** out of five

The Defiant Ones (7/13/2017)

I’ve long hesitated about reviewing multipart TV docs within the context of movie reviews but I’m making an exception this time because… well, because this thing is awesome and I want to talk about it.  This four part HBO documentary mini-series is ostensibly about the lives and business partnership of Dr. Dre and music mogul Jimmy Iovine and in covering them the film also chronicles the rise of gangsta rap, the formation of Interscope Records, and the business maneuvers that would eventually result in a multi-billion dollar deal with Apple.  The story of Dr. Dre, N.W.A., and Death Row Records has of course been recounted several times before this so there is a degree of redundancy here but I’ve rarely seen the story contextualized as well as it is here and we get perspectives we normally don’t get.  For example, everyone knows the story of how Suge Knight signed Tupac by bailing him out of jail but few people know he did it with money that Iovine advanced him for that purpose as is revealed here.  The film also has incredible access to the people involved in all of this with a rather staggering number of talking heads interviewed giving a range of perspectives, including some people who aren’t necessarily coming off great in the other interviews.  The basic filmmaking on display here is also really strong with director Allen Hughes clearly having a lot of money and resources to work with.  Hughes has found a treasure trove of relevant footage and has a seemingly unlimited music clearance budget.  Politics does stymie the film in a couple of places (they avoid mentioning Jerry Heller at all costs and its depiction of Suge Knight is… restrained) but it’s also not afraid to delve into some darker moments that have been discussed before like the Dee Barnes incident.  This is in many ways a movie that feels like it was tailor made to appeal specifically to me and my pop culture interests and I’m not sure how broad its reach will be amongst those who aren’t endlessly fascinated by music from the 90s, but for those who do care about this stuff it’s an incredibly well made piece of work worth checking out.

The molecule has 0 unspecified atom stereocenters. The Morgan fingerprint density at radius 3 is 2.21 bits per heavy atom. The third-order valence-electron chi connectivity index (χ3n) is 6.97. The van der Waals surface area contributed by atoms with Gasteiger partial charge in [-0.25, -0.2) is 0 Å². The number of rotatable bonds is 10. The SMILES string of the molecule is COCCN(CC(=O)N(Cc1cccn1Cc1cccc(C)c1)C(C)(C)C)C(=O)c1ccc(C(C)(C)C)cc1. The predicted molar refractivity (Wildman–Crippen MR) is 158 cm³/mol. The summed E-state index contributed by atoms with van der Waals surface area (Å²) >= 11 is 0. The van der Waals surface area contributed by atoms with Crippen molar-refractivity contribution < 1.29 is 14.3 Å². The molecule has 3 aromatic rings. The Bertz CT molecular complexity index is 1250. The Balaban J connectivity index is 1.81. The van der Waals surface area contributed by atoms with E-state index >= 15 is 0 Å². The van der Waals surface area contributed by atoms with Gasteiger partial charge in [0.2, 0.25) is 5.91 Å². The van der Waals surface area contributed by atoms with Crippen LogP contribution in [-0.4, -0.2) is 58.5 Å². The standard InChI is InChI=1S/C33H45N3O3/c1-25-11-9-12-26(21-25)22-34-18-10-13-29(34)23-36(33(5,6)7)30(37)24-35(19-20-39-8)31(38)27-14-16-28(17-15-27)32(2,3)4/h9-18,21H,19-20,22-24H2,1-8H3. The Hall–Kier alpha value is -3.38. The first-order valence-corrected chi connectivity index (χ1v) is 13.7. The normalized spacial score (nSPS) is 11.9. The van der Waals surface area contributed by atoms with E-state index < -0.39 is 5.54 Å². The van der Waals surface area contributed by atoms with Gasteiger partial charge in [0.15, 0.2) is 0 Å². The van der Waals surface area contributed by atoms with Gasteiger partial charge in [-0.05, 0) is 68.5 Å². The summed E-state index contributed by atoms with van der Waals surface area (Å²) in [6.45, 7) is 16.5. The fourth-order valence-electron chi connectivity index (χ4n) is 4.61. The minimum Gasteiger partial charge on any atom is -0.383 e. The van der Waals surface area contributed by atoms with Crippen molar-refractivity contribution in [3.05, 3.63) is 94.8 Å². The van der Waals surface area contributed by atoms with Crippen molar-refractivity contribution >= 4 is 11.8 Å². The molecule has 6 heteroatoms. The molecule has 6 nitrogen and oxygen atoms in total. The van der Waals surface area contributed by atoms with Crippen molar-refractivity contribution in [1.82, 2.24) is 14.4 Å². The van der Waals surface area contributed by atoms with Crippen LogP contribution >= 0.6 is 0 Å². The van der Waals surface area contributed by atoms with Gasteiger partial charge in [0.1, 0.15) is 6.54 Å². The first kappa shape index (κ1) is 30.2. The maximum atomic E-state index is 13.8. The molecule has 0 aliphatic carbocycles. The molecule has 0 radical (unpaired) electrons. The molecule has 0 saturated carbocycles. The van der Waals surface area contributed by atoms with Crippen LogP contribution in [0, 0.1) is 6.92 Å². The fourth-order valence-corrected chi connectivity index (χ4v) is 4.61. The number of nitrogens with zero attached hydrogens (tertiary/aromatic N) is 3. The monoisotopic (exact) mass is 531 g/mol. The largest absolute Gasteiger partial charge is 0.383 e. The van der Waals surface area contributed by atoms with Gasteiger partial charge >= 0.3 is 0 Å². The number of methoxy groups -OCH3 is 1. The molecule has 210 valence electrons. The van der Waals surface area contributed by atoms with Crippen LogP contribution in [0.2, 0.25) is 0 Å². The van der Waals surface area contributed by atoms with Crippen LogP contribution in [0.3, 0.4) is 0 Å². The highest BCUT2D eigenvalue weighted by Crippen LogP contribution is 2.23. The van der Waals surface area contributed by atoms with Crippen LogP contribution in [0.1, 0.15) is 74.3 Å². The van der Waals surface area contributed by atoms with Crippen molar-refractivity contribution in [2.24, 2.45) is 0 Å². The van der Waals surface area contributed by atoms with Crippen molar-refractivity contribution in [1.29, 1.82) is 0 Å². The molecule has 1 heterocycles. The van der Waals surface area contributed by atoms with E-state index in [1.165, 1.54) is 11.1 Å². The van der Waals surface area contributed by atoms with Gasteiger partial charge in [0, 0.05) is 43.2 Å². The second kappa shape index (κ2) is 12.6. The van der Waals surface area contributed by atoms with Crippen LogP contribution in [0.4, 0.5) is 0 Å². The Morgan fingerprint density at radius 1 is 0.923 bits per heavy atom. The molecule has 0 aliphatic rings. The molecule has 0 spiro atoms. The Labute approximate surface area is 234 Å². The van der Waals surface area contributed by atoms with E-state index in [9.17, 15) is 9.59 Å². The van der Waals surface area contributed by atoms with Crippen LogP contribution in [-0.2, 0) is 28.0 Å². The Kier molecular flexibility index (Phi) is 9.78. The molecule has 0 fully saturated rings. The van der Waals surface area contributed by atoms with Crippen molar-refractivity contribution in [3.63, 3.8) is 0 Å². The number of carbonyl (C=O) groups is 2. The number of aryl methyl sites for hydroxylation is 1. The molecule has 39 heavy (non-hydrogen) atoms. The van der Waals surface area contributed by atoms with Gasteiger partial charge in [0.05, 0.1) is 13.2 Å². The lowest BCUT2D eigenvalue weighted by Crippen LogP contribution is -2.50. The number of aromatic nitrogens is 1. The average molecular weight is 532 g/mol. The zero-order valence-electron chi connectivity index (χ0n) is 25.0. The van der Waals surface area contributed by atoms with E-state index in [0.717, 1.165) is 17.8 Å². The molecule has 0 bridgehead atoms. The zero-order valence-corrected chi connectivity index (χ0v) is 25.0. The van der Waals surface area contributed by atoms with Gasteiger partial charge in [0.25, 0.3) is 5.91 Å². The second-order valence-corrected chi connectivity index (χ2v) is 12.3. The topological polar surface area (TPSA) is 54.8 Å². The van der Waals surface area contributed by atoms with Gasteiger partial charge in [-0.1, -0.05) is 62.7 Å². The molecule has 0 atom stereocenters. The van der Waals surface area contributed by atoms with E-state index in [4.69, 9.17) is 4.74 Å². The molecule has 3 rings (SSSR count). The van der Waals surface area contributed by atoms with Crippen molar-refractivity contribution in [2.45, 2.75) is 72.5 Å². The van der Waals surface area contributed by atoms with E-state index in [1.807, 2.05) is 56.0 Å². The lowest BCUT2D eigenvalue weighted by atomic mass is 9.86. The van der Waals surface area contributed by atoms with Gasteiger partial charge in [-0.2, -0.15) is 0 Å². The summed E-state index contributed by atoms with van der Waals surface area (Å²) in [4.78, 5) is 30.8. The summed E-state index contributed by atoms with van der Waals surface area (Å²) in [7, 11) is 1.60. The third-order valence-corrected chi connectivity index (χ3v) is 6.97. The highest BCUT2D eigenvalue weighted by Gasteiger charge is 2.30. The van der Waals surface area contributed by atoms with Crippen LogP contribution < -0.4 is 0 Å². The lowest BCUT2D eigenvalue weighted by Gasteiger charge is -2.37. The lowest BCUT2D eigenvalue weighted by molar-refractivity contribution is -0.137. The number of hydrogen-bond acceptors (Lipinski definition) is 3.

****1/2 out of Five

Okja (7/15/2017)

When the movie Chappie came out a couple years ago I suggested that it was a movie whose strange mixture of Spielbergian whimsy and R-rated adult material would have probably been better received if it had been made in a foreign language by a Japanese or Korean director than by a South African working with a Hollywood budget and the recent critical acceptance of Bong Joon-Ho’s new movie Okja suggests I was right.  This oddity concerns a little Korean girl who finds herself in the middle of all sorts of intrigue when the genetically modified pig she’s been raising is called back by the corporations that placed it with her father and she needs to go on a mission to save it.  I’d say the film’s first problem, and it’s a doozy, is that it is dependent on making its audience sympathize with the bizarre CGI hippo/pig thing that Joon-Ho has put at the movie’s center and to care about whether or not it gets saved simply because some kid has formed an irrational bond with her father’s livestock.  I don’t know, I’m not really a pet person so maybe I’m just never going to be on the wave length of a movie like this but this one certainly didn’t hook me in.  On top of that the movie is filled with insanely broad performances from all the English/American actors involved (the movie is something like 75% English language) and its anti-corporate politics seemed rather juvenile.  Bong-Joon Ho’s last movie, Snowpiercer was over-rated in some circles but it at least had some fun genre elements to enjoy.  This thing on the other hand is just a big mess of weirdness and I genuinely like it less than the aforementioned Chappie.

** out of Five